29th November 2013

The inquest into the death of Helen Waight at HMP Bronzefield concluded on 27 November 2013 with the jury finding that Helen died of natural causes.

Helen died aged 33 leaving five young children.  She was discovered unresponsive in her cell on the morning of 7 March 2011 and efforts to resuscitate her were unsuccessful.  Helen was pronounced dead at St Peters Hospital, Chertsey.

In the course of the inquest concerns were raised by the family about the poor quality of record keeping and the standard of healthcare that was afforded to Helen at HMP Bronzefield.  In particular, the family heard worrying evidence from healthcare staff that crucial reception screening results were not recorded and that important decisions were made about Helen’s treatment for her drug dependency without face to face clinical reviews taking place.  The inquest also heard that systems in respect of cell bells were unreliable and as a consequence it could not be determined whether Helen had called for assistance in the minutes before her death.  

Jane Waight, Helen’s mother, said:

“We had to wait for two years and eight months to find out what happened to our daughter and the circumstances in which she died at HMP Bronzefield.  This long period of waiting has been unbearable for the family.   Helen was a wonderful mother and daughter.  She was a happy, bubbly person.  She  fought really hard to tackle her addiction to drugs.  She wanted residential detox which was not provided for her.   It was simply wrong that she was put in prison instead of being given proper support for  her addiction.  After her death, I had to give up my full time job to look after my five grandchildren.  We miss Helen greatly.  The devastation that her death has caused me and my family cannot be put into words.   We remain very unhappy with the standard of care which our daughter received in prison.  We hope no other family ever has to endure the same pain and suffering”.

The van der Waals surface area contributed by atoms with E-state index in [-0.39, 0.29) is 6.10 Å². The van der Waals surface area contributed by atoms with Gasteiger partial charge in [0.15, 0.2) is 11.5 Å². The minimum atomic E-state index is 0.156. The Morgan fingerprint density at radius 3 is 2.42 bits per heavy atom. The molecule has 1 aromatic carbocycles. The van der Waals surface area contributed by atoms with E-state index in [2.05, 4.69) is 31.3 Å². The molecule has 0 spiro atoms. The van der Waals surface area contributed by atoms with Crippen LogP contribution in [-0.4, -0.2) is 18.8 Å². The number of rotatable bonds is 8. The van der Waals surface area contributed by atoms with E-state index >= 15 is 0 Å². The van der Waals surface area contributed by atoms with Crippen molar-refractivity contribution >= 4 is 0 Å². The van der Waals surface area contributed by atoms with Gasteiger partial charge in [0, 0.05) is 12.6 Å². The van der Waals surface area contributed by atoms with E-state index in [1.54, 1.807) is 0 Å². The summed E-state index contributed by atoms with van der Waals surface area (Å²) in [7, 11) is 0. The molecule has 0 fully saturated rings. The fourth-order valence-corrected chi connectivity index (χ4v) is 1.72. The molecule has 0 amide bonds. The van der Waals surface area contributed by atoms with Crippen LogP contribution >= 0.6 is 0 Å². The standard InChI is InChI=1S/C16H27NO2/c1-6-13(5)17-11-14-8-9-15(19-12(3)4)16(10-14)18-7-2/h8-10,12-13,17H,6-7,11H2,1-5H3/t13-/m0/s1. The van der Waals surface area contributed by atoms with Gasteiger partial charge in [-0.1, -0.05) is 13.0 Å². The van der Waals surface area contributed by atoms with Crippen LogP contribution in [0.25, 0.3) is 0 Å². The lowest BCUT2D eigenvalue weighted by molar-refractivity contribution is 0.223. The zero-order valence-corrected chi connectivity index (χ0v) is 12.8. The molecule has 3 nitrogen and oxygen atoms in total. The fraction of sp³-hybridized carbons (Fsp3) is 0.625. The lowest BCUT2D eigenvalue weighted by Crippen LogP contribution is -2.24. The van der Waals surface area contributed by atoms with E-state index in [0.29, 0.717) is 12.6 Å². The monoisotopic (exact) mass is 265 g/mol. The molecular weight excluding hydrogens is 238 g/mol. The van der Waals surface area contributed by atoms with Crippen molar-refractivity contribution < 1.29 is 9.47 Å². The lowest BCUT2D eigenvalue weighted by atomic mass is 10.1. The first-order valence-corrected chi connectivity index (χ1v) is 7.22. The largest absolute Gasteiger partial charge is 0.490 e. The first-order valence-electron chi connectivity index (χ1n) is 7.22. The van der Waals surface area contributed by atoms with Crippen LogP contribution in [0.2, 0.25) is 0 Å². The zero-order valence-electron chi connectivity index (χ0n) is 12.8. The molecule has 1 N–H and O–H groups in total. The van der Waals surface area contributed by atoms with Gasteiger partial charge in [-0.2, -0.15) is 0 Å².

Jasmine Chadha, solicitor for Helen’s family, said:

"It is of great concern that Helen’s was the second of two inquests where strikingly similar evidence was heard in respect of the quality and standard of healthcare provided at HMP Bronzefield.  It is hoped that the changes implemented by the prison service will now ensure that the same issues do not arise in future."

Deborah Coles, co-director of INQUEST said:

“Helen’s inquest is the fourth in a series of inquests into the deaths of women in prison, all highlighting the same thing: that prison is no place for vulnerable women, and alternatives need to be found as a matter of urgency.”

INQUEST has been working with Helen’s family since 2011.  Helen’s family is represented by INQUEST Lawyers Group members Jasmine Chadha and Megan Phillips of Bhatt Murphy Solicitors and Alison Gerry of Doughty Street Chambers.


Notes to editors:

  1. Helen Waight’s death is included as a case study in INQUEST’s report ‘Preventing the deaths of women in prison: the need for an alternative approach’ published earlier this year.
  2. Helen Waight was the second woman to die at HMP Bronzefield in a ten month period. The inquest into the death of Sarah Higgins, the first woman to die, concluded recently, with a jury finding serious failings by the prisonhad contributed to her death.